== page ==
Table 1Definitions of urinary incontinence (UI) and treatment outcomes9

OutcomeDefinition
Symptoms of UI141Complaint of involuntary loss of urine
Signs of UIObservation of involuntary loss of urine on examination; may be urethral or extraurethral
Transient UI142,143Potentially reversible incontinence resulting from conditions that may resolve if the underlying cause is managed: delirium/confusional state; urinary tract infection (symptomatic); atrophic urethritis/vaginitis; use of pharmaceuticals; psychological conditions, especially depression; excessive urine output related to another medical condition (e.g., congestive heart failure, hyperglycemia); restricted mobility; stool impaction
Established UI142,143UI that is attributed to bladder or urethral dysfunction, such as detrusor overactivity, detrusor underactivity, urethral obstruction, urethral incompetence
Stress UIComplaint of involuntary loss of urine on effort or physical exertion (or on sneezing or coughing)
Pure (urodynamic) stress UIThe finding of involuntary leakage during filling cystometry, associated with increased intra-abdominal pressure (stress test), in the absence of a detrusor contraction
Urgency UI10Complaint of involuntary loss of urine associated with urgency
Pure (urodynamic) detrusor overactivityObservation of involuntary leakage from the urethra synchronous with the sensation of a sudden compelling desire to void that is difficult to defer; involuntary detrusor muscle contractions occur during filling cystometry
Overactive bladder144Urinary urgency, usually accompanied by frequency and nocturia, with or without urgency UI, in the absence of urinary tract infection or other obvious pathology. Treatment effectiveness is judged based on decreased voiding and urgency frequency and urgency UI
UI associated with poor bladder emptying145UI associated with: bladder over distention; a contractile detrusor; hypotonic or underactive detrusor, occurring secondarily to drugs, fecal impaction, diabetes, lower spinal cord injury, or disruption of the motor innervations of the detrusor muscle
Mixed UI141Complaint of involuntary loss of urine associated with urgency and also with effort or physical exertion or on sneezing or coughing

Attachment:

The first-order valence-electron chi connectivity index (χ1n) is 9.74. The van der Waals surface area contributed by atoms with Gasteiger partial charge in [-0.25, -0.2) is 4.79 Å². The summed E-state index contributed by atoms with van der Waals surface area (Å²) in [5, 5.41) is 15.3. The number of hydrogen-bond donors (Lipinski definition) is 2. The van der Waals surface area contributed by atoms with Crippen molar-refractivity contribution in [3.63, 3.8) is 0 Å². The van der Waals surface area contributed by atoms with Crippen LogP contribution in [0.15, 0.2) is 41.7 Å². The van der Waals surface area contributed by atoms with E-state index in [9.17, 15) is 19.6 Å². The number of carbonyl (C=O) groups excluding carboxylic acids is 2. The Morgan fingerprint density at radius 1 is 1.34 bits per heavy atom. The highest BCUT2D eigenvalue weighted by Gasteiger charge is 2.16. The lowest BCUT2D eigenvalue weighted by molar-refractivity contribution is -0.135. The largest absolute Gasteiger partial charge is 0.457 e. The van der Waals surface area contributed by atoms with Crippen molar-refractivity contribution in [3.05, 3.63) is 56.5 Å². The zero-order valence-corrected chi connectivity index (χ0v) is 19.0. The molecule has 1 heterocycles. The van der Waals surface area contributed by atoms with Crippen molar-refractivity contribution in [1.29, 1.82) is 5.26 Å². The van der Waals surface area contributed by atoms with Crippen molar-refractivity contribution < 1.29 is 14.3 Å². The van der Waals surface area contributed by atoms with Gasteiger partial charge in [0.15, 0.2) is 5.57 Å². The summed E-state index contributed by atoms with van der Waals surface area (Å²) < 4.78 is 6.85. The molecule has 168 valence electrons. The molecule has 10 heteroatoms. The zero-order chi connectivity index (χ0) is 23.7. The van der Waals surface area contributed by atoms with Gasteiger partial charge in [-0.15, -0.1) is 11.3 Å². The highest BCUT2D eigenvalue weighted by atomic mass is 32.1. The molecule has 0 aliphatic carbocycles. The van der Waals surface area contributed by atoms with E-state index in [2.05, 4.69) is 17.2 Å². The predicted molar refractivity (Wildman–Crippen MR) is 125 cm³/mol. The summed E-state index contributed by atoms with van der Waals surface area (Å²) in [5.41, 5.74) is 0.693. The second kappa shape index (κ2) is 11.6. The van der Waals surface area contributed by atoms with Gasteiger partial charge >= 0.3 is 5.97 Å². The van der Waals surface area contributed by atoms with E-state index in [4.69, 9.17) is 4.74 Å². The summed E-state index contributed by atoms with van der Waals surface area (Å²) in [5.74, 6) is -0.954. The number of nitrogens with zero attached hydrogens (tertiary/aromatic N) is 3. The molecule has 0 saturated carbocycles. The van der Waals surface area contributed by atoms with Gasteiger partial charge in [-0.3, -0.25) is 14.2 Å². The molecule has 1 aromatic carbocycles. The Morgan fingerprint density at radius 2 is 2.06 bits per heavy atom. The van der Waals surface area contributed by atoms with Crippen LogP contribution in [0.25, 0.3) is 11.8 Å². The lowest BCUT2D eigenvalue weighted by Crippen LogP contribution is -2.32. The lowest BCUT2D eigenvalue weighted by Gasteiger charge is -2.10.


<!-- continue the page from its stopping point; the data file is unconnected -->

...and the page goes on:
Predominant stress UIMixed UI with predominant, more frequent symptoms of stress UI
Predominant urgency UIMixed UI with predominant, more frequent symptoms of urgency UI
Postural UIComplaint of involuntary loss of urine associated with change of body position, for example, rising from a seated or lying position
Continuous UIComplaint of continuous involuntary loss of urine
Coital incontinenceComplaint of involuntary loss of urine with coitus; this symptom might be further divided into that occurring with penetration or intromission and that occurring at orgasm
Insensible UIComplaint of UI where the woman has been unaware of how it occurred
Nocturnal enuresisComplaint of involuntary urine loss that occurs during sleep
Acute UI146Sudden onset of symptoms related to an illness, treatment, or medication
Chronic UIPersistent UI, including disorders of storage (stress and urgency) and of emptying (overflow) and functional and mixed incontinence
Severity of UIMeasured as incontinent episodes/unit time, pad changes/unit time, pad weight/unit time, number of micturitions/unit time, urine loss on a pad test; also indicated by urodynamically diagnosed detrusor overactivity, urodynamic stress incontinence
Outcomes to examine treatment effectiveness
ContinenceAbsence of any involuntary leakage of urine
Author’s reports of cure, absence of incontinent episodes in bladder diaries, negative pad stress, or no abnormalities noted on urodynamics
Resolved stress UINo involuntary urine leakage on physical exertion or effort or with sneezing or coughing
Resolved urgency UINo involuntary leakage accompanied by or immediately proceeded by urgency
Resolved mixed UINo involuntary leakage associated with urgency or with exertion, effort, sneezing, or coughing
Improvement in UIReduction in frequency and severity of incontinence episodes by >50%
Reduction in pad stress test by >50%
Reduction in restrictions of daily activities due to incontinence
Women’s perception of improvement in their bladder condition
Treatment failureProgression of incontinence: increase in frequency and severity of incontinence episodes
Increase in restrictions of daily activities because of incontinence
Continence not achieved
No reduction in the frequency and severity of incontinent episodes
Discontinuation of treatmentSubject refusal to continue treatment
Discontinuation of treatment due to adverse effectSubject refusal to continue treatment due to adverse effects or physician decision to withdraw treatment due to adverse effects
Discontinuation of treatment due to treatment failureSubject refusal to continue treatment due to lack of efficacy
Quality of lifeSubject’s reports about emotional, physical, and social wellbeing
Adverse effectsAny harmful and undesired effect in treated subjects

From: Introduction

Cover of Nonsurgical Treatments for Urinary Incontinence in Adult Women: Diagnosis and Comparative Effectiveness
Nonsurgical Treatments for Urinary Incontinence in Adult Women: Diagnosis and Comparative Effectiveness [Internet].
Comparative Effectiveness Reviews, No. 36.
Shamliyan T, Wyman J, Kane RL.

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